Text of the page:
Coast Guard Hero: Bailey T. Barco

Historical information provided by Christopher Havern; Photos provided by Coast Guard Cutter Bailey Barco

The FRC Bailey Barco (WPC 1122) and crew arrive to their new home port at the moorings of Coast Guard Base Ketchikan, Alaska. U.S. Coast Guard photo.

The Coast Guard Cutter Bailey Barco (WPC 1122) will be commissioned in Juneau, June 14, but, long before its crew made their 7,130-mile transit from Key West, Florida, to reach their homeport of Ketchikan, Alaska, their vessel’s namesake, Bailey T. Barco, served courageously as a keeper at the Dam Neck Life-Saving Station in Virginia Beach, Virginia.

During a severe winter storm off the coast of Virginia Beach Dec. 21, 1900, Barco proceeded to the scene of the schooner Jennie Hall that had run aground. Realizing the use of the surfboat was dangerous, if not impossible, Barco directed the assembling of the beach apparatus and soon a breeches buoy had delivered all but one of the survivors to safety.

Realizing the use of the surfboat was dangerous, if not impossible, Barco directed the assembling of the beach apparatus and soon a breeches buoy had delivered all but one of the survivors to safety.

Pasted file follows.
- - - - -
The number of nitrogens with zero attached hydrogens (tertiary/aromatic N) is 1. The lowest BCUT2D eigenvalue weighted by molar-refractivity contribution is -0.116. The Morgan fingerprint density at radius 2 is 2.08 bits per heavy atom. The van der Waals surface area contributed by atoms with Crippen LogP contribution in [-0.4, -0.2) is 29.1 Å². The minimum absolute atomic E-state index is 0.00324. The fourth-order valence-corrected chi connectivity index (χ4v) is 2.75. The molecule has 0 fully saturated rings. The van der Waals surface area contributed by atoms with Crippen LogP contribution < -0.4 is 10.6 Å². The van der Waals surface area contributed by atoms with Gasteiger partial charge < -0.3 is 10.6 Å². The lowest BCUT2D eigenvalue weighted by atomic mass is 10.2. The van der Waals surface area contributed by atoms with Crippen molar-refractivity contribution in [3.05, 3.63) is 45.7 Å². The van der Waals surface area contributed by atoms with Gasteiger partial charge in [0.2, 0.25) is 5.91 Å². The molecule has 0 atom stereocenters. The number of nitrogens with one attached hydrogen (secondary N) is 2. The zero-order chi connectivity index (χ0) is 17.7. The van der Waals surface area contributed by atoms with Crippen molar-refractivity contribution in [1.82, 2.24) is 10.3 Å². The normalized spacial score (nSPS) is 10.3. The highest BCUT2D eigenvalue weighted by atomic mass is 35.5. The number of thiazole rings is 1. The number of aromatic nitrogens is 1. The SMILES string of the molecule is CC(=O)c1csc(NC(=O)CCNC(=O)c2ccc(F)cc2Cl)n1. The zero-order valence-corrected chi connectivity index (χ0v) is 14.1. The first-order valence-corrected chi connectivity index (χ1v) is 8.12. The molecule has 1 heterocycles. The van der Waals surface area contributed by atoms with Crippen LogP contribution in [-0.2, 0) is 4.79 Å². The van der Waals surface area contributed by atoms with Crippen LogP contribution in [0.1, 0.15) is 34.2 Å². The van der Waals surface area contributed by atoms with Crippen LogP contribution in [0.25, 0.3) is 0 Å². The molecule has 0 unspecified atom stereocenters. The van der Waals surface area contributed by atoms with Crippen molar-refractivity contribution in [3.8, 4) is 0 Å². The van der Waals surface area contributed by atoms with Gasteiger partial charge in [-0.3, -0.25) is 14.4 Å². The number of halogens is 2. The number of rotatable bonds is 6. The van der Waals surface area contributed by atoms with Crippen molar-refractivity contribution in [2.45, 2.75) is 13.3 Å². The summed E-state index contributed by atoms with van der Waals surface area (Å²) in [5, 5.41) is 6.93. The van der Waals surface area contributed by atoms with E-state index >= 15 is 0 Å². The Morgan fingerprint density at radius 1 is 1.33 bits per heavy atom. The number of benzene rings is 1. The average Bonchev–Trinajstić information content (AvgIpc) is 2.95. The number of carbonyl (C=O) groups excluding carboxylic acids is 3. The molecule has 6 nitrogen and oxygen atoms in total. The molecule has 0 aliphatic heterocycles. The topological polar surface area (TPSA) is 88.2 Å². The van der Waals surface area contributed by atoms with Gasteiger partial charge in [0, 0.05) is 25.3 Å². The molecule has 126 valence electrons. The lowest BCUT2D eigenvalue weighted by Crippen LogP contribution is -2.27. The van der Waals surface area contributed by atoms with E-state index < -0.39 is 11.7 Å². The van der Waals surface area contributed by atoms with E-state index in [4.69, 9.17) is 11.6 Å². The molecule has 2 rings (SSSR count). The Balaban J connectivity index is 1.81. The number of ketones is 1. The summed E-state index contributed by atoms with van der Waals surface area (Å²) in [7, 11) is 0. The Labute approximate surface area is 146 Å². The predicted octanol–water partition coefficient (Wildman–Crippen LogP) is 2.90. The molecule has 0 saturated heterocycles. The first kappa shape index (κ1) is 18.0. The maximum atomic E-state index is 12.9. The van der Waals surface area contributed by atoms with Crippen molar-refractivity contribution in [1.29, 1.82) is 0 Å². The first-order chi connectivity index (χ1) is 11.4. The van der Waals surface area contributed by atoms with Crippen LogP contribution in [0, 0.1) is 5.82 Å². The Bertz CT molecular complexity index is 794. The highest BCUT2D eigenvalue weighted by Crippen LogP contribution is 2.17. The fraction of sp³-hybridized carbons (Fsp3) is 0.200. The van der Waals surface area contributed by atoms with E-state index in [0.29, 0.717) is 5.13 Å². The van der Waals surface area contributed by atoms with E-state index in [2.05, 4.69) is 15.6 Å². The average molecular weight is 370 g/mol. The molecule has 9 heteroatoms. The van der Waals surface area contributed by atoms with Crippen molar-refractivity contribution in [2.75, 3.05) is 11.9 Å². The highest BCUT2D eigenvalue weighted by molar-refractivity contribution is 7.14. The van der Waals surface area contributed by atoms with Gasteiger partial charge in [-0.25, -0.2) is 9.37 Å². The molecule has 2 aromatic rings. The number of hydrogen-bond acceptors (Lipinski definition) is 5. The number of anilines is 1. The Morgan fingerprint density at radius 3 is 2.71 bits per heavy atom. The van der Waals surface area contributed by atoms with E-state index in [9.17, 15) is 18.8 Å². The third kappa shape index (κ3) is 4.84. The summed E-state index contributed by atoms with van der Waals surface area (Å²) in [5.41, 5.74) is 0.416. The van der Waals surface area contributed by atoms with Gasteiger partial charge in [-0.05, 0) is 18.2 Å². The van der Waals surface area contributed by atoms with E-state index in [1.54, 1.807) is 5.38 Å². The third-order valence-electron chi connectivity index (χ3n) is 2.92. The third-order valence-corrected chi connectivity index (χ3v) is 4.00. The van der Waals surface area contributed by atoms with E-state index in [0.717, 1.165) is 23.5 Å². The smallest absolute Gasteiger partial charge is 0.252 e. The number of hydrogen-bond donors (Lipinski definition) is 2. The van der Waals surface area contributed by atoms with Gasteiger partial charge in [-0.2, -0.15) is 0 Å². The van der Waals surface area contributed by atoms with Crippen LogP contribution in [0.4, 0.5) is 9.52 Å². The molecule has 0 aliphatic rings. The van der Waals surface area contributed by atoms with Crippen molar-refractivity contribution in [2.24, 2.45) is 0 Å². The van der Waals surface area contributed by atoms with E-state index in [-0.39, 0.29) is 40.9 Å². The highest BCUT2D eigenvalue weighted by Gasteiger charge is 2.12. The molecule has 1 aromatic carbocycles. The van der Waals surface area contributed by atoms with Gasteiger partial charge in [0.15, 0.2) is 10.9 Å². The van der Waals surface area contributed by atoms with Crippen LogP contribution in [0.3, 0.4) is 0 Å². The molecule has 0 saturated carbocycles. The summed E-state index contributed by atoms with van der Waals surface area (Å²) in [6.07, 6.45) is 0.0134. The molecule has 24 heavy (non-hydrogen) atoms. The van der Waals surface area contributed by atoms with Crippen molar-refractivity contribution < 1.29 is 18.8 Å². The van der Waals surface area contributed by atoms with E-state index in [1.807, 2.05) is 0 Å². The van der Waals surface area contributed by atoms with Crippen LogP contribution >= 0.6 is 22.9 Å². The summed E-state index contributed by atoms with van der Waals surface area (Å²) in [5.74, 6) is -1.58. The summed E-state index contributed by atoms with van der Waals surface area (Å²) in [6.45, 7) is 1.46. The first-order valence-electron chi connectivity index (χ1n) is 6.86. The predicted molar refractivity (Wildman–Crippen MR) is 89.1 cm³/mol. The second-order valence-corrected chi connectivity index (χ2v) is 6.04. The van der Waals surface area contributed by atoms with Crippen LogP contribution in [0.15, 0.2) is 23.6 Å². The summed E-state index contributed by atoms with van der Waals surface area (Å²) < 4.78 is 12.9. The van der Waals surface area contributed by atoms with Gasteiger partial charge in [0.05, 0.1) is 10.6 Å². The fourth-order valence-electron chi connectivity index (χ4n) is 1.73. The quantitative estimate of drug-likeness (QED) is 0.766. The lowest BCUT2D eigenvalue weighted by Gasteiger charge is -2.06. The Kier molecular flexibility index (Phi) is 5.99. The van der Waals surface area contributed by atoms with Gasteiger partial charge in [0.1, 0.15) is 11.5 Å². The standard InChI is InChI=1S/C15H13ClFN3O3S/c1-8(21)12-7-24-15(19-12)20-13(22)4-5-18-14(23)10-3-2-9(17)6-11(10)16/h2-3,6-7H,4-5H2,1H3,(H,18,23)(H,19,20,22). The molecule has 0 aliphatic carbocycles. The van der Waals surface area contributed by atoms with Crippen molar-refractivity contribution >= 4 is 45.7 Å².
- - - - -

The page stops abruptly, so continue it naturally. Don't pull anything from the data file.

The last victim was so numbed by the cold that he could not help himself. After an unsuccessful effort by one of the members of the Dam Neck Hills Station to ride the breeches buoy out and help the man, Barco decided to take the surfboat out to the wreck and attempt to put two men aboard Jennie Hall. Following several ill-fated attempts, Barco, as boat coxswain, and his volunteer crew launched the surfboat and put two of the crew aboard the rapidly disintegrating ship.

A Life-Saving Service crewman conducts breeches buoy training. U.S. Coast Guard photo.

Despite turbulent and freezing seas, he kept the surfboat under oars until one of his own crew was washed overboard. Quickly recovering the man, Barco guided the surfboat back to the beach. The helpless crewman of Jennie Hall and the two volunteers who had been put aboard the wreck were then brought safely to the beach by the breeches buoy.

Bailey Barco’s exemplary courage, fortitude and initiative in this valiant rescue reflected the highest honor upon himself and were in keeping with the highest traditions of the U.S. Life-Saving Service. For extreme and heroic action, Barco was awarded the Gold Lifesaving Medal Oct. 7, 1901.

The cutter named for Bailey Barco will be the second 154-foot Fast Response Cutter homeported in Ketchikan, alongside the CGC John McCormick (WPC 1121), and its crew will honor Barco’s memory by continuing his legacy of lifesaving.

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